When looking for a therapist, you have the option to choose between in-network and out-of-network providers. In-network means the therapist has negotiated a contracted rate with your health insurance company; out-of-network means the therapist does not have this contract. While finding an in-network therapist is often the default choice, including out-of-network therapists can help expand your therapist search.
When you see an out-of-network therapist, you pay the full price of the session upfront. Depending on your plan, your insurance company may help reimburse a portion of the cost by mailing you a check. Take the following steps to utilize out-of-network benefits!
What to expect on an initial call with a therapist
The initial call with a therapist is a great opportunity to resolve any questions about their practice and decide if you are interested in setting up an in-person appointment. Use this guide to assess if it would be logistically feasible to see the therapist and if their expertise and approach are a good fit for your needs!
What to expect in your first therapy session
Seeing a therapist for the first time may be daunting if you don't know what to expect. While every therapist operates differently, hopefully this general outline will give you an idea of what you may experience the first time you walk into a therapist’s office and help calm some of the first-session jitters.
You've had your first therapy appointment. Now what?
After an intake appointment with a therapist, you may be excited for your next session, or you may be left feeling drained and unsure. It’s typical to experience a full range of emotional reactions throughout the course of therapy, and the first appointment in particular can be a bit of a rollercoaster. Here are some tips to help navigate the potential highs and lows after your first therapy session.
How do I know if my therapist is "the one"?
It’s often easy to tell when a therapist is not the one for you -- sometimes all it takes is a few minutes to realize that it’s not the right fit. On the other hand, knowing if you’ve found a great therapist can be more nuanced and difficult to tease apart. A good therapist-client fit can be pinned down by asking yourself two broad questions: (1) Do I feel a connection with this therapist? (2) Am I making progress? Ultimately, trust your gut to answer these questions. If you’re unsure, look for these concrete signs of a great therapist-client fit in order to decide if you want to develop an ongoing relationship with your therapist.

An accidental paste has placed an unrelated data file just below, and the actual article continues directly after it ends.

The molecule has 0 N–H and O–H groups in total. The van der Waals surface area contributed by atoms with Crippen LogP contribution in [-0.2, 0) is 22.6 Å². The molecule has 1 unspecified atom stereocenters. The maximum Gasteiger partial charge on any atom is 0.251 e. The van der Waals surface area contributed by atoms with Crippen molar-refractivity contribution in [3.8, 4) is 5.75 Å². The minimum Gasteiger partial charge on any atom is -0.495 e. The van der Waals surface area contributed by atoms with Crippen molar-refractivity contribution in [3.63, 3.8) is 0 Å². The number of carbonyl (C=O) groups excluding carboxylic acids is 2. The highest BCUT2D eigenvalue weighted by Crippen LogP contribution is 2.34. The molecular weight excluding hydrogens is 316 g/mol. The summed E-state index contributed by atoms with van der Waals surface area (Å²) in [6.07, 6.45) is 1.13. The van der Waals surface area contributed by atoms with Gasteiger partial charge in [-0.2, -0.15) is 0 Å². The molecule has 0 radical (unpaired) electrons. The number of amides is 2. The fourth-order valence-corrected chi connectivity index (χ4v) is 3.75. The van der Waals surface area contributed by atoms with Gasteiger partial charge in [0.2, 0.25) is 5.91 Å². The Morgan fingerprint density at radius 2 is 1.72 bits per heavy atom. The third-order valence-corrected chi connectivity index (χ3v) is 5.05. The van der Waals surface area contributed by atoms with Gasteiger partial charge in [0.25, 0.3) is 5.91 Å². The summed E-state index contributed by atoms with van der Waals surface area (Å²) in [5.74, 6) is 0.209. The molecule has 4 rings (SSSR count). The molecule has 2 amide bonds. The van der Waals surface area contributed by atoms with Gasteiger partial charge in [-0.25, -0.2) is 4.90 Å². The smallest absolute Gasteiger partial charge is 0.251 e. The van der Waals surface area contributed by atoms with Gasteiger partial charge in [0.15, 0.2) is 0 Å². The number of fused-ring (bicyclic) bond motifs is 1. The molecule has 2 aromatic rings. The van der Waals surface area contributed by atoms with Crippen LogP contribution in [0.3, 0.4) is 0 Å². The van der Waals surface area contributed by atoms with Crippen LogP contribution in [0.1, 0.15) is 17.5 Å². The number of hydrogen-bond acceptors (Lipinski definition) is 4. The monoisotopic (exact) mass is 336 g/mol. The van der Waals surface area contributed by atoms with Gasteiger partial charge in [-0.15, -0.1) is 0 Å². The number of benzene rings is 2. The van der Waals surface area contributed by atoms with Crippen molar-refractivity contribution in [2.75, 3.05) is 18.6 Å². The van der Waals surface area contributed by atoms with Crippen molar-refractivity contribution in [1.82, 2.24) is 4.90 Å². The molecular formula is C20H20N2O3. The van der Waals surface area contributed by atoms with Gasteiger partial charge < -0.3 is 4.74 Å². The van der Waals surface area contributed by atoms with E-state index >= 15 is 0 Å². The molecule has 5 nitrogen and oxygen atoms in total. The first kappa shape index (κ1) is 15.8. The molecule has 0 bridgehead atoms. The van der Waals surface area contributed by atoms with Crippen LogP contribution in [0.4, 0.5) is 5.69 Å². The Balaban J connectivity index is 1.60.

How to tell a therapist it's not working
If after 2-3 therapy sessions, you don’t feel a connection with your therapist and haven’t seen any progress, it may be time to move on. Telling your therapist it’s not going to work can feel like breaking up with someone, but unlike the dating world, a therapist is a professional and won’t take it personally. Use these strategies to politely tell your therapist it’s not a good fit.
Different types of therapists
The various therapist acronyms and degrees can get confusing. Use this guide to understand different provider types!
Psychiatrists are medical doctors who specialize in the diagnosis and treatment of mental and behavioral health disorders. Psychiatrists evaluate patients and prescribe medications when beneficial.
Psychiatrist (MD, DO), Nurse Practitioner (NP, APRN, CNS)
Therapist is a broadly used term for professionals trained in psychological and emotional issues, including psychologists, social workers, counselors, and marriage and family therapists.
Psychologist (PhD, PsyD), Social worker (LICSW, LCSW), Counselor (LMHC), Marriage and family therapist (LMFT)
Dietitians provide nutrition guidance, but typically do not have additional training in psychotherapy. They may specialize in topics related to eating and mental health, such as eating disorders and non-diet approaches to wellness.
Registered dietitian (RD, RDN, LDN)
How to help a friend in need
Seeing a friend in deep pain can cause us to feel lost and helpless. Know that often what your friend needs most is to be free to safely express themselves in their vulnerability.
Below are a few steps you can take. Most importantly, remember that you are not a trained professional, nor are you expected to be! Use the suggestions below to help direct your friend to safe resources.
How to be a safe, supportive friend